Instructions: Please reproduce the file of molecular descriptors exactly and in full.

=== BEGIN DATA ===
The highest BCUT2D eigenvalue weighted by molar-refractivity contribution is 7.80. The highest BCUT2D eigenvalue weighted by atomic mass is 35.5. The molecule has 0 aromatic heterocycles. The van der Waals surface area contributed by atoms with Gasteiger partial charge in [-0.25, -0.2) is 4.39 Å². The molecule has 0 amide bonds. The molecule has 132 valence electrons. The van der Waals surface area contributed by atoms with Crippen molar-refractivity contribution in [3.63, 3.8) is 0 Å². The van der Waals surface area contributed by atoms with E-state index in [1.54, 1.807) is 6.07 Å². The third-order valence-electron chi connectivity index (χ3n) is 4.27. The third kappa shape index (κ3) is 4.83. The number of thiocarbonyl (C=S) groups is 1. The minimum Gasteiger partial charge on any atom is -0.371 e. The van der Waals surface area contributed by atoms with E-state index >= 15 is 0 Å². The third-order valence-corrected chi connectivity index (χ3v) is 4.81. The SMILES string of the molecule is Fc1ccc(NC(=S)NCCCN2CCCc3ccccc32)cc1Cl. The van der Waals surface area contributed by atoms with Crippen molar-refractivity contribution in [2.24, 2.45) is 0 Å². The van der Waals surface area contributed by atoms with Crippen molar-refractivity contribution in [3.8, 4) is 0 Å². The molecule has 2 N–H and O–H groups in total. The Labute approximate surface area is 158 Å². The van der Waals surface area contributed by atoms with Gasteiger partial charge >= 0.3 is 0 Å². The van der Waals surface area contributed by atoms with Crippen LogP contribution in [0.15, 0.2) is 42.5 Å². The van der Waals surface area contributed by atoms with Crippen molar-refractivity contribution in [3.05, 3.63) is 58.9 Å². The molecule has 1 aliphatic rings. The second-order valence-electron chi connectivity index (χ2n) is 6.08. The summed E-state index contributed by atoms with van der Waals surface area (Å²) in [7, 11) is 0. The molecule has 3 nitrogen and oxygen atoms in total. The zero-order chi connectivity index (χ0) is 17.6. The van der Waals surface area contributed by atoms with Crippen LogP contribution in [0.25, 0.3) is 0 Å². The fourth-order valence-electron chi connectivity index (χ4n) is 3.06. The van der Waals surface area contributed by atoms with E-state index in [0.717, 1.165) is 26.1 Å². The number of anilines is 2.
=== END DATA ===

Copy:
The highest BCUT2D eigenvalue weighted by molar-refractivity contribution is 7.80. The highest BCUT2D eigenvalue weighted by atomic mass is 35.5. The molecule has 0 aromatic heterocycles. The van der Waals surface area contributed by atoms with Gasteiger partial charge in [-0.25, -0.2) is 4.39 Å². The molecule has 0 amide bonds. The molecule has 132 valence electrons. The van der Waals surface area contributed by atoms with Crippen molar-refractivity contribution in [3.63, 3.8) is 0 Å². The van der Waals surface area contributed by atoms with E-state index in [1.54, 1.807) is 6.07 Å². The third-order valence-electron chi connectivity index (χ3n) is 4.27. The third kappa shape index (κ3) is 4.83. The number of thiocarbonyl (C=S) groups is 1. The minimum Gasteiger partial charge on any atom is -0.371 e. The van der Waals surface area contributed by atoms with E-state index >= 15 is 0 Å². The third-order valence-corrected chi connectivity index (χ3v) is 4.81. The SMILES string of the molecule is Fc1ccc(NC(=S)NCCCN2CCCc3ccccc32)cc1Cl. The van der Waals surface area contributed by atoms with Crippen molar-refractivity contribution in [2.24, 2.45) is 0 Å². The van der Waals surface area contributed by atoms with Crippen molar-refractivity contribution in [3.8, 4) is 0 Å². The molecule has 2 N–H and O–H groups in total. The Labute approximate surface area is 158 Å². The van der Waals surface area contributed by atoms with Gasteiger partial charge >= 0.3 is 0 Å². The van der Waals surface area contributed by atoms with Crippen LogP contribution in [0.15, 0.2) is 42.5 Å². The van der Waals surface area contributed by atoms with Crippen molar-refractivity contribution in [3.05, 3.63) is 58.9 Å². The molecule has 1 aliphatic rings. The second-order valence-electron chi connectivity index (χ2n) is 6.08. The summed E-state index contributed by atoms with van der Waals surface area (Å²) in [7, 11) is 0. The molecule has 3 nitrogen and oxygen atoms in total. The zero-order chi connectivity index (χ0) is 17.6. The van der Waals surface area contributed by atoms with Crippen LogP contribution in [0.25, 0.3) is 0 Å². The fourth-order valence-electron chi connectivity index (χ4n) is 3.06. The van der Waals surface area contributed by atoms with E-state index in [0.717, 1.165) is 26.1 Å². The number of anilines is 2.